Clouds need tiny particles called aerosols that rise in the atmosphere, in order to form. These aerosols – natural ones like sea salt or dust, or such human-made ones as soot – form nuclei around which the cloud droplets condense. In relatively clean environments, clouds can only grow as large as the amount of aerosols in the atmosphere allows: They will be the limiting factor in cloud formation.
The question is: Does the current load of aerosols in the atmosphere already exceed that limit, in which case adding extra particles should not greatly affect cloud formation; or do they continue to be a limiting factor as pollution rises, so that added aerosols would continue to influence the clouds? A model developed by Koren and his team showed that an increase in aerosols, even in relatively polluted conditions, should result in taller, larger clouds that rain more aggressively. But proving the model was another story: Experimenting on clouds, or even finding ways to isolate the various factors that go into their formation in real time, is a highly difficult undertaking.
Koren, research student Guy Dagan and Dr. Orit Altaratz in the Earth and Planetary Sciences Department looked to an unlikely place to test their model: near the horse latitudes. These are subtropical regions far out in the oceans that were reviled in the past by sailors because the winds that carried their sails would die out there for weeks on end. Here was a lab for them to test the basic physics of their model: an atmospheric region controlled by well-defined meteorological conditions, which was sometimes pristine, sometimes containing low levels of aerosols. If the model was correct, transitions from one to the other should be dramatic. And they wanted to test their theory on the clouds that do form in this region – warm convective clouds that are fuelled by the ocean’s moisture.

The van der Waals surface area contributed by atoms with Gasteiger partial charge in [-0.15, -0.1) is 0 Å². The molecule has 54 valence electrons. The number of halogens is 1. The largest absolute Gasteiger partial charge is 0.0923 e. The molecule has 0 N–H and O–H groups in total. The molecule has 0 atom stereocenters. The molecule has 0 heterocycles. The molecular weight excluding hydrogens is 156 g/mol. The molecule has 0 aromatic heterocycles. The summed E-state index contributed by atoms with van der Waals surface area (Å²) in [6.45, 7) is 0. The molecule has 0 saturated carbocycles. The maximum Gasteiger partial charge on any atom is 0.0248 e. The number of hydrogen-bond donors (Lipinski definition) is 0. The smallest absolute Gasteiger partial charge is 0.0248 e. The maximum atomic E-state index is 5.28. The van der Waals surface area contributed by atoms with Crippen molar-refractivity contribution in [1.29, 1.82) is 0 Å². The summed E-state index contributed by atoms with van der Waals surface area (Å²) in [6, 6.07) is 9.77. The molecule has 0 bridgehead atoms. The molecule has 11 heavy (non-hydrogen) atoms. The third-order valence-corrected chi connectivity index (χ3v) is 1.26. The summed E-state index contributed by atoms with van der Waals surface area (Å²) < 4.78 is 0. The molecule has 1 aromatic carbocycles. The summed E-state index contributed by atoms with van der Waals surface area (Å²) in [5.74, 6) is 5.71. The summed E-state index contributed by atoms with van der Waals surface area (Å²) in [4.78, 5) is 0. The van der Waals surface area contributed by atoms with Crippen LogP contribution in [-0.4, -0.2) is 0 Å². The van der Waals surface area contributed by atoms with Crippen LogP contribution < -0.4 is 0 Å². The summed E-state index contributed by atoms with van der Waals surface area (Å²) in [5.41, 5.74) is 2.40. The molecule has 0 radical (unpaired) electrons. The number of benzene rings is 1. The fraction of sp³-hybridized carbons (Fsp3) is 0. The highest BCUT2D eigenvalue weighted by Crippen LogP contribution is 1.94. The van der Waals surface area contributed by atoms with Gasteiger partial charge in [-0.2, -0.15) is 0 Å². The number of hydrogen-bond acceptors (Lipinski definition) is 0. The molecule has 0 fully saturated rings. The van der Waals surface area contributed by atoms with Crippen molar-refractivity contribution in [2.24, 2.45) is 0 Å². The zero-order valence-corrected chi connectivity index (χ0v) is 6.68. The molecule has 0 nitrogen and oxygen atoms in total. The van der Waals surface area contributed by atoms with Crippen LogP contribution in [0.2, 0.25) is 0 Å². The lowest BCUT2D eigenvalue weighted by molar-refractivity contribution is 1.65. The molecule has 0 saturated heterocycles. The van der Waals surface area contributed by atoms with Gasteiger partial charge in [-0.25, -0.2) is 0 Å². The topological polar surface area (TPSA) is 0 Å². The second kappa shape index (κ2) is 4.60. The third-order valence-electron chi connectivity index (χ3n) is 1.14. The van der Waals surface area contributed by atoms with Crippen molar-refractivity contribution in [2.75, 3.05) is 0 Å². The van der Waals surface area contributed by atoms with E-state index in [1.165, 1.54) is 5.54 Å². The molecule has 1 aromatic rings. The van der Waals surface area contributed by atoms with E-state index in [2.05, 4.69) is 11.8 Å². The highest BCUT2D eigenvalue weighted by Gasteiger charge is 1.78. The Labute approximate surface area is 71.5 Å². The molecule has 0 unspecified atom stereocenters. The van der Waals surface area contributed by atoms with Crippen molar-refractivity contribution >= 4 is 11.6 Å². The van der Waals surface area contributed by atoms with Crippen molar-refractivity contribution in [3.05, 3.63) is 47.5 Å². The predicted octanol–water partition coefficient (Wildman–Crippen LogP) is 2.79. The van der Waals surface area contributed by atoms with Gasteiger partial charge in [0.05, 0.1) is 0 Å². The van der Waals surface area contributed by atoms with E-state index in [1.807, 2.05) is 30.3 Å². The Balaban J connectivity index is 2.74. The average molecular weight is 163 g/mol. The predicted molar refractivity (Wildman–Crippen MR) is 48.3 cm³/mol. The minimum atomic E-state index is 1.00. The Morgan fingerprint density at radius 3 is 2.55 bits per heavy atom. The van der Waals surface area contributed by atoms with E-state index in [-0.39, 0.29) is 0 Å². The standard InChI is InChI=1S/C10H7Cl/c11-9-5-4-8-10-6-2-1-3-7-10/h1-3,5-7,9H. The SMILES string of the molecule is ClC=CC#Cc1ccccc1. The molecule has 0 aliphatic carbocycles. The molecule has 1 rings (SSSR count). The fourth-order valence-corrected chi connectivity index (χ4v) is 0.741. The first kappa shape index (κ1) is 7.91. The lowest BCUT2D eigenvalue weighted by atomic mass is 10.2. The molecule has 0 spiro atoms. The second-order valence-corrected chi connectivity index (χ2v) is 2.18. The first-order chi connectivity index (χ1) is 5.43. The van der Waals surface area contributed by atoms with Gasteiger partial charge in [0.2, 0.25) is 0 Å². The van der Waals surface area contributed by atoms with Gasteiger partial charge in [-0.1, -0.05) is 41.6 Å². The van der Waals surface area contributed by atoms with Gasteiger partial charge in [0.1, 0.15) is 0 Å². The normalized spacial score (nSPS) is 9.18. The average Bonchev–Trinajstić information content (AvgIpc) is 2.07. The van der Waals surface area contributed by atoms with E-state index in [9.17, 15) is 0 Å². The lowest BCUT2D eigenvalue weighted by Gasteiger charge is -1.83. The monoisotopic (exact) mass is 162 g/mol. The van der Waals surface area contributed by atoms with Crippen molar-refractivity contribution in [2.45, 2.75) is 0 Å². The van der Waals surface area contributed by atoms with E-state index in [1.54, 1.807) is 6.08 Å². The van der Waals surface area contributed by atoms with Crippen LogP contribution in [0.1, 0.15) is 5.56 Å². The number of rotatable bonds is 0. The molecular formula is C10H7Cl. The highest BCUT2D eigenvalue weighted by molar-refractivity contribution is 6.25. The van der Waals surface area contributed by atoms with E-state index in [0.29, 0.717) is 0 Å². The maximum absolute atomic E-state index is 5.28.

With other potential factors – wind, large temperature swings or land formations – out of the way, the team could concentrate on the aerosols, comparing daily satellite images of cloud cover and measurements of the aerosol load to the predictions of the model. Using many different types of analysis, they found that their model closely matched the satellite observations.
They then looked at another source of data: that of the Clouds’ and the Earth’s Radiant Energy System (CERES) satellite instruments which measure fluxes of reflected and emitted radiation from the Earth to space, to help scientists understand how the climate varies over time. When analyzed together with the aerosol loading over the same area at the same time, the outcome, says Koren, was a “textbook demonstration of the invigoration effect” of added aerosols on clouds. In other words, the radiation data fit the unique signature of clouds that were growing higher and larger. Such clouds show a strong increase in cooling due to the reflected short waves, but that effect is partly cancelled out by the enhanced, trapped, long-wave radiation coming from underneath.
At least over the oceans, the pre-industrial cloud conditions would have been considerably different from those of today; this implies that the aerosols we have been adding to the atmosphere may have had a significant effect on global patterns of cloud formation and rain.
Koren: “We showed that convective clouds do not necessarily stop being aerosol-limited; under relatively polluted conditions the increase in aerosol loading will make the clouds taller, larger and their rain-rate stronger. As the area of this cloud cover grows, it reflects more of the shortwave radiation; but as the clouds get taller, their greenhouse effect becomes more significant, counteracting about half of their total cooling effect.”
Image: convective clouds forming over the Amazon in a blanket of smoke. Photo credit: Prof. Ilan Koren, Weizmann Institute of Science.